Chavis has tried to replicate this family experience for herself in her adulthood. When her father died in 2011, Chavis, immersed in grief, started hosting weekly dinner parties on Sundays as a way to be around friends as she healed. At the time, she lived in Birmingham, Alabama. Her friends would come over and prep, cook, and laugh together in what she describes as a “tiny” apartment. It met a need going back to her childhood.
“I grew up with not only the tradition but seeing these really important women in my life being upheld as great cooks,” she says. “I wanted to be that. I wanted to be the person who’s cooking for everybody.”
Leni Sorenson, PhD, a culinary historian and teacher, grew up in Southern California with different experiences outside of the typical Southern Sunday dinner custom. She didn’t grow up religious, though she often went to a family member’s house on Sunday — Aunt Mary.
“We would go to Aunt Mary’s because she always had lots of food and was always cooking,” Sorenson says. “[She and her daughters] would make big pans of hamburger patties that we might call Salisbury steaks today with a bit of gravy.”
Gravy was a big thing in her family, especially on Sundays. And so, when Sorenson didn’t go to her Aunt Mary’s house, her stepfather cooked his favorites from his native Algiers, Louisiana: pots of pinto beans, collard greens seasoned with ham hocks, chicken or pork chop fricassee. These days, however, Sunday has taken on a new meaning, though she fondly reflects on the memory of what it used to be. Now a widow, Sorenson has four children and gets her fill of community gathered around her table with farmstead history dinners that she hosts at her home.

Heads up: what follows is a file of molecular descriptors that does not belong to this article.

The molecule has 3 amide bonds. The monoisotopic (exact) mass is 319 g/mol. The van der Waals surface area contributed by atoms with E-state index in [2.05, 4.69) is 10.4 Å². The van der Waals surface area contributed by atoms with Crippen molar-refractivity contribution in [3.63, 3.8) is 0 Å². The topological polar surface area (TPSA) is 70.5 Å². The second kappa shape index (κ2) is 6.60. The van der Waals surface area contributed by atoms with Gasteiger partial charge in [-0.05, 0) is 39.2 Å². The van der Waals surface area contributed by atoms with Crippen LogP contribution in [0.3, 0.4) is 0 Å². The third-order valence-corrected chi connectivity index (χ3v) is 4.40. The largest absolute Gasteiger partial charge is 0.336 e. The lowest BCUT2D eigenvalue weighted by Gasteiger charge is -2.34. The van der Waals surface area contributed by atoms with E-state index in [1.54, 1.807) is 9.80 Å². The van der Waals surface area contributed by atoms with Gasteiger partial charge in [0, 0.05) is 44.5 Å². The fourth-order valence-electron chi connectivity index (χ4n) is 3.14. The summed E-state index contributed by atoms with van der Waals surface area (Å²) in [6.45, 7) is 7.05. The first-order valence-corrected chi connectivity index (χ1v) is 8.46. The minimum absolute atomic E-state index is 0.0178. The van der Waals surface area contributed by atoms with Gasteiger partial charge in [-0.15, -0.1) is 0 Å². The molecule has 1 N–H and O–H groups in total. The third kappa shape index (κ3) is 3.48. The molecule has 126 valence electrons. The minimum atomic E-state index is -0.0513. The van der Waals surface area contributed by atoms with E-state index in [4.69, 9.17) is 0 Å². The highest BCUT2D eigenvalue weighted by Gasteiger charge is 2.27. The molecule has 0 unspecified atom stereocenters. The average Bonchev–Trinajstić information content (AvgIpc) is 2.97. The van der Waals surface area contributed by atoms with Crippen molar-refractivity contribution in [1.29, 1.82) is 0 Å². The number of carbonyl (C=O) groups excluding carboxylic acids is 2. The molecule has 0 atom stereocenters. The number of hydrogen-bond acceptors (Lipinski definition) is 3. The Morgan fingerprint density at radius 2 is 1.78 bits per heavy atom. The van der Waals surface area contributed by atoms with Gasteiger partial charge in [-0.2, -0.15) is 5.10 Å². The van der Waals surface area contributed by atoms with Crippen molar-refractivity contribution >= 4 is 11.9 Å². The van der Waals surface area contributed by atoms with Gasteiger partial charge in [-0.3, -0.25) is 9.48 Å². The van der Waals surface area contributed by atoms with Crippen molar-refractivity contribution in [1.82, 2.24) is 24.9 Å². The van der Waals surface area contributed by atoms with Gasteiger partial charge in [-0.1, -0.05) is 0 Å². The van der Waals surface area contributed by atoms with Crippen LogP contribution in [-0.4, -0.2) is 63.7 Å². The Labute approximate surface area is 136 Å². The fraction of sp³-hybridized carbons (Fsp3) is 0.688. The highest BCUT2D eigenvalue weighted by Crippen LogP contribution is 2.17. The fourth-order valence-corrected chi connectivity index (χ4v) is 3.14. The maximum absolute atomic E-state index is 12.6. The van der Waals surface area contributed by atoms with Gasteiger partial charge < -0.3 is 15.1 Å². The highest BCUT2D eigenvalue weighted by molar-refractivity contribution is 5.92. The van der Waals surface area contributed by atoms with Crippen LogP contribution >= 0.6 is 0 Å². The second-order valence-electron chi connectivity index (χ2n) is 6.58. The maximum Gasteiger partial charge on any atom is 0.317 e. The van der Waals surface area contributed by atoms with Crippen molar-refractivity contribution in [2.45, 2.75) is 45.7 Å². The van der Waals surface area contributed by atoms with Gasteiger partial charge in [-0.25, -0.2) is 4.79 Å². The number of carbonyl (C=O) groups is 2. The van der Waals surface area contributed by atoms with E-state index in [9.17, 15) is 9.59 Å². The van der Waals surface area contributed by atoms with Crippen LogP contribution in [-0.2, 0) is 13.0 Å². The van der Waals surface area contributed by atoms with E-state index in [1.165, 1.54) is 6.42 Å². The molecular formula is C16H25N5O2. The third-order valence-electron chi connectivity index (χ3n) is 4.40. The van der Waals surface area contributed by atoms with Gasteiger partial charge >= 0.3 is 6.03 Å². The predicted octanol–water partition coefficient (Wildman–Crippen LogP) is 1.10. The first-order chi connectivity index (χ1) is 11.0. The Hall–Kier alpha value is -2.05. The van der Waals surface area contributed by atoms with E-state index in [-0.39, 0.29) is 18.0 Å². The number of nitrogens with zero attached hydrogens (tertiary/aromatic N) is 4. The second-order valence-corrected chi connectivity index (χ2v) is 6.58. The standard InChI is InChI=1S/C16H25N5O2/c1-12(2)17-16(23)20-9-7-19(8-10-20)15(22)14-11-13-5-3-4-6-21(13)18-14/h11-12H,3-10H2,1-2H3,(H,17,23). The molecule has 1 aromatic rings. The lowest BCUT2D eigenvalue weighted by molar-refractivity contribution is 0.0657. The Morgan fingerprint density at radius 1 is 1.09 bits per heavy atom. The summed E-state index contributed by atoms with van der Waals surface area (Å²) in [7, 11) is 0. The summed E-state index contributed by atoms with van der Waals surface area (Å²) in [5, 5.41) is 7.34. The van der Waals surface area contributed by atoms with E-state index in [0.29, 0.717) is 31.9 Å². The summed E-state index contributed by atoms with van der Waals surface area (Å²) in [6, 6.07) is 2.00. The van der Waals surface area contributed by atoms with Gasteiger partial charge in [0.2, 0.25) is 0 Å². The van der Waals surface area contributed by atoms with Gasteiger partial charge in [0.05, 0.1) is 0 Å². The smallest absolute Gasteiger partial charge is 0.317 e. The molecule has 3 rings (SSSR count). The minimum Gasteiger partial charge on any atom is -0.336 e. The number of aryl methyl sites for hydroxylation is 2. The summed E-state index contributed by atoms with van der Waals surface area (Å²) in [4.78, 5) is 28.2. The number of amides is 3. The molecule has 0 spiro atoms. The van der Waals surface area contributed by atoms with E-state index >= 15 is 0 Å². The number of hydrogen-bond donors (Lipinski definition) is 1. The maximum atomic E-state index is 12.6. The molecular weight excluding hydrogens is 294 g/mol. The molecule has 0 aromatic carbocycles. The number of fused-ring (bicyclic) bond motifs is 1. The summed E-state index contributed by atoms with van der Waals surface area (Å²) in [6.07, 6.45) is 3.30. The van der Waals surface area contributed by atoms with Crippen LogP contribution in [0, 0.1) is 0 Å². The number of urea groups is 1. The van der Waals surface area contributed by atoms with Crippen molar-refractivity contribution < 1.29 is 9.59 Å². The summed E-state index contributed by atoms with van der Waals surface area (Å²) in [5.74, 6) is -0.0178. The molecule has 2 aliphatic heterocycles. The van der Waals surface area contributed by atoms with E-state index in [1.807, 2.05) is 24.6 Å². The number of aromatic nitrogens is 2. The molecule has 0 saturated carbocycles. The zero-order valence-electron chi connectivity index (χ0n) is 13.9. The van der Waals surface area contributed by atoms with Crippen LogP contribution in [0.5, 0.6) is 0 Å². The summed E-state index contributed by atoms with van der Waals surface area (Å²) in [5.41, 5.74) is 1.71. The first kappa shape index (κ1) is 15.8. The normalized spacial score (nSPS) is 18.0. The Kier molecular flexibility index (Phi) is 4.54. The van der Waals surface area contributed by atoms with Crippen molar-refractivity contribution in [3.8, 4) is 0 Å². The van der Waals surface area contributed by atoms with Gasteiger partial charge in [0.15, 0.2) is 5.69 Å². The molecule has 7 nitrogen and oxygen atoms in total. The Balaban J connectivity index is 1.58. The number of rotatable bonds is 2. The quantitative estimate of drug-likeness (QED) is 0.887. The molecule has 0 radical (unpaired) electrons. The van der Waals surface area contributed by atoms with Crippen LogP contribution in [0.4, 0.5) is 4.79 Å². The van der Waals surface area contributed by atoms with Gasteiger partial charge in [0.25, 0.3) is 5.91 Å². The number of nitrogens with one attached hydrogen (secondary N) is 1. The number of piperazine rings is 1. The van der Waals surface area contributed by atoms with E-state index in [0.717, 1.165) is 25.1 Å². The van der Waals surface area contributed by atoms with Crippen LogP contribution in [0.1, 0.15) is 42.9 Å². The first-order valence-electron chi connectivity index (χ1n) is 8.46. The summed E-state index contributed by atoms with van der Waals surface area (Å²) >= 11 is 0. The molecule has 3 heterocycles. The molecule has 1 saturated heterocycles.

“I spend a lot of time alone,” she says. “For me now, a lot of Sundays are a down day, because I’m doing these history dinners on Saturday evenings. Often, there’s food left over, and that becomes Sunday dinner.”
Like Chavis and Sorenson, for me, Sunday is a much quieter affair now than it was in my childhood. As a single, childless woman, I have no family of my own waiting for a massive Sunday spread. There is no external pressure at all for me to uphold this culinary tradition. And yet, each week, days in advance, I start planning a Sunday feast—for myself. I pick a main entrée, some sides, and even a dessert. I spend no less than four hours corralling all these ingredients and getting lost in the fun that is cooking from the heart.
I feel like my mother, the conductor of each meal, willing all the players to take their places and making all the components sing together in a harmonious tune. And in the end, when a meal emerges, I am filled with peace, deep satisfaction, and pleasure. Then I remember why I embarked on this journey without an audience in the first place.